Quantitative systems pharmacology (QSP) models are generally too large to be validated or fit in a traditional sense and they can become intractable to standard methods of analysis or even to the modeler’s own intuition. Model reduction can alleviate these issues of complexity by eliminating portions of a system that have minimal effect upon the outputs or time-scales of interest. In this blog, I’ll discuss how this approach can yield simplified models that still provide accurate predictions.
What is quantitative systems pharmacology?
In short, quantitative systems pharmacology seeks to unify the computational modeling of drug disposition with detailed mechanistic descriptions of target-scale dynamics of drug action.
Traditional methods such as pharmacokinetic/pharmacodynamics (PK/PD or pharmacometric) models have their own advantages and disadvantages. Their strengths include their ability to be fit to real world data and often produce simple, highly predictive models. On the downside, they have limited mechanistic explanatory power.
On the other hand, systems biology methods tend to create highly mechanistic models that enable insight into how drug action occurs. But these models are typically too complex to match to data or intuitively understand.
Why invest in QSP?
Both business and scientific rationale have driven investment in QSP. First, complex, multifaceted diseases such as dementia, diabetes, and heart disease are on the rise. For example, the worldwide incidence of dementia is expected to double over the next 30 years. We need more complex and nuanced models to understand these diseases and develop new therapeutics.
In addition, traditional drug development approaches are proving increasingly expensive. “Erooms Law” shows an exponential decline in the number of drugs developed per billion dollars in research spending since the 1950s. So, we need novel approaches to drug development to revitalize pharma productivity.
Finally, we need a solution to the problem of Phase 2 attrition—the biggest cause of drug program failure over the last 20 years. Incomplete understanding of drug efficacy is a major source of these failures. Therefore, we need to better understand how efficacy emerges from complex biological systems. Because we don’t understand the consequences of perturbing these complex systems, we’re often not picking the right drug targets. QSP uses mathematical modeling and simulation to unravel the biology behind the systems we seek to manipulate.
What’s different about QSP from the perspective of modelers from different backgrounds?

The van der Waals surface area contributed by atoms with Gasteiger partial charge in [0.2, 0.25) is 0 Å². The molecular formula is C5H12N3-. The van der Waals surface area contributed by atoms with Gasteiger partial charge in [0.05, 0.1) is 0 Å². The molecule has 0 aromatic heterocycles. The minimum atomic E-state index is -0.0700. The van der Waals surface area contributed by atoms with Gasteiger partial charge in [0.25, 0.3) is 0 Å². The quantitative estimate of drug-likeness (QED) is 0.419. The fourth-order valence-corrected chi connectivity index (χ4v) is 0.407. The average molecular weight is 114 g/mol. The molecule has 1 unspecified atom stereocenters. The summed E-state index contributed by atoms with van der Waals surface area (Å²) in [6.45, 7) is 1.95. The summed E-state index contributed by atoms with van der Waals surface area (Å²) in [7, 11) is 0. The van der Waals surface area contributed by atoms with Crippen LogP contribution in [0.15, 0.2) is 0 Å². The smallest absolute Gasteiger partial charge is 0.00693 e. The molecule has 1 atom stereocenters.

Different types of scientists—systems biologists, pharmacometricians, and mathematical biologists—approach QSP from differing perspectives. For a systems biologist, the key difference is the introduction of drugs into the biological system. In terms of modeling, we’re adding on pharmacokinetics and ADME—the absorption, the distribution, the metabolism, and the excretion of the drugs.
For the pharmacometrician, QSP introduces complex, mechanistic descriptions of the target scale dynamics. This adds significant complexity compared to traditional pharmacometric modeling approaches.
And from my perspective as a mathematical biologist, QSP could just mean more differential equations. Large models that stitch together PK and systems biology.
But in fact, the key difference is that QSP models are controlled. We are attempting to control a diseased system by administering medication. To the mathematician’s mind, this would suggest that they use control theory.
Challenges in QSP modeling
Like any method, QSP models have their own challenges including:
- Parameterization of very large models
- Model validation: what to include in a complex model in terms of target scale dynamics and what to leave out
- Model identifiability
- Model complexity
By seeking to describe target scale dynamics systemically, QSP grapples with model complexity. Other fields such as engineering and computational physics have used model reduction to address this problem.
Defining Model Reduction
Model reduction is any method designed to give a system capable of satisfactorily reproducing the dynamical behavior of the original model (under some given metric of error) while reducing the number of species, reactions, or complexes.
Model reduction can simplify QSP models and get them to the scale of pharmacometric models. It can also decrease simulation time and ameliorate the problem of parameter identifiability.
The optimal reduction depends upon your specific research questions. Model reduction has the potential to bolster QSP, and I’ve personally found it to be a useful tool.
To learn more about how model reduction can help you get more out of your models, please watch a webinar I gave on this topic.